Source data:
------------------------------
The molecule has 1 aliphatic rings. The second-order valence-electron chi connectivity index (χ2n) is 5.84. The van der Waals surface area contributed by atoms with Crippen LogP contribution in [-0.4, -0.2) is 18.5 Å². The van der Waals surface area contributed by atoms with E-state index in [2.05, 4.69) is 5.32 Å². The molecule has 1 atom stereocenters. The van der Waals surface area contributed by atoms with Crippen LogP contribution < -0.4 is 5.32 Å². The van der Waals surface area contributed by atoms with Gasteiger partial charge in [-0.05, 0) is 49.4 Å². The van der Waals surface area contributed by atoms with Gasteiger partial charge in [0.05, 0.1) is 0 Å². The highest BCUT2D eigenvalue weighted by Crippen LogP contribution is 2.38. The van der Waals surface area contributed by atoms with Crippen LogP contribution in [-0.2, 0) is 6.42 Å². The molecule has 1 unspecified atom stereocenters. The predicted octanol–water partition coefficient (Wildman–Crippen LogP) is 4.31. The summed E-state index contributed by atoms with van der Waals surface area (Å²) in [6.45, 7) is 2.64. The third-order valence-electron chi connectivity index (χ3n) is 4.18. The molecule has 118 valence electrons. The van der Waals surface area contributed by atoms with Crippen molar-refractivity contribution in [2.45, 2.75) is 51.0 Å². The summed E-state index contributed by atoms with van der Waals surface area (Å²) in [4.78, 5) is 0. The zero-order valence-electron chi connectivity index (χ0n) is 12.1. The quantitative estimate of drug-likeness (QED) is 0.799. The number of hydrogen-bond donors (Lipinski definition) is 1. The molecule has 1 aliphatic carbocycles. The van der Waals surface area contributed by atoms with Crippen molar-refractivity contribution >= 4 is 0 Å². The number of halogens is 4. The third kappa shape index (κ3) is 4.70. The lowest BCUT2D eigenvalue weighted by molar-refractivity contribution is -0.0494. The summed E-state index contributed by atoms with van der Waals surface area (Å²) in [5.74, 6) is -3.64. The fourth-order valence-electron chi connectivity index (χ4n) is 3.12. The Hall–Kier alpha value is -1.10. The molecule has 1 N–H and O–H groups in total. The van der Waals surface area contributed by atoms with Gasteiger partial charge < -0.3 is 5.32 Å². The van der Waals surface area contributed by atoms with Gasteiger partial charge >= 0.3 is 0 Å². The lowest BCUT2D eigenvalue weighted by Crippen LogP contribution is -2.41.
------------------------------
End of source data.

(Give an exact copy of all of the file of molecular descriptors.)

The molecule has 1 aliphatic rings. The second-order valence-electron chi connectivity index (χ2n) is 5.84. The van der Waals surface area contributed by atoms with Crippen LogP contribution in [-0.4, -0.2) is 18.5 Å². The van der Waals surface area contributed by atoms with E-state index in [2.05, 4.69) is 5.32 Å². The molecule has 1 atom stereocenters. The van der Waals surface area contributed by atoms with Crippen LogP contribution < -0.4 is 5.32 Å². The van der Waals surface area contributed by atoms with Gasteiger partial charge in [-0.05, 0) is 49.4 Å². The van der Waals surface area contributed by atoms with Gasteiger partial charge in [0.05, 0.1) is 0 Å². The highest BCUT2D eigenvalue weighted by Crippen LogP contribution is 2.38. The van der Waals surface area contributed by atoms with Crippen LogP contribution in [-0.2, 0) is 6.42 Å². The molecule has 1 unspecified atom stereocenters. The predicted octanol–water partition coefficient (Wildman–Crippen LogP) is 4.31. The summed E-state index contributed by atoms with van der Waals surface area (Å²) in [6.45, 7) is 2.64. The third-order valence-electron chi connectivity index (χ3n) is 4.18. The molecule has 118 valence electrons. The van der Waals surface area contributed by atoms with Crippen molar-refractivity contribution in [2.45, 2.75) is 51.0 Å². The summed E-state index contributed by atoms with van der Waals surface area (Å²) in [4.78, 5) is 0. The zero-order valence-electron chi connectivity index (χ0n) is 12.1. The quantitative estimate of drug-likeness (QED) is 0.799. The number of hydrogen-bond donors (Lipinski definition) is 1. The molecule has 1 aliphatic carbocycles. The van der Waals surface area contributed by atoms with Crippen molar-refractivity contribution >= 4 is 0 Å². The number of halogens is 4. The third kappa shape index (κ3) is 4.70. The lowest BCUT2D eigenvalue weighted by molar-refractivity contribution is -0.0494. The summed E-state index contributed by atoms with van der Waals surface area (Å²) in [5.74, 6) is -3.64. The fourth-order valence-electron chi connectivity index (χ4n) is 3.12. The Hall–Kier alpha value is -1.10. The molecule has 1 N–H and O–H groups in total. The van der Waals surface area contributed by atoms with Gasteiger partial charge < -0.3 is 5.32 Å². The van der Waals surface area contributed by atoms with Gasteiger partial charge >= 0.3 is 0 Å². The lowest BCUT2D eigenvalue weighted by Crippen LogP contribution is -2.41.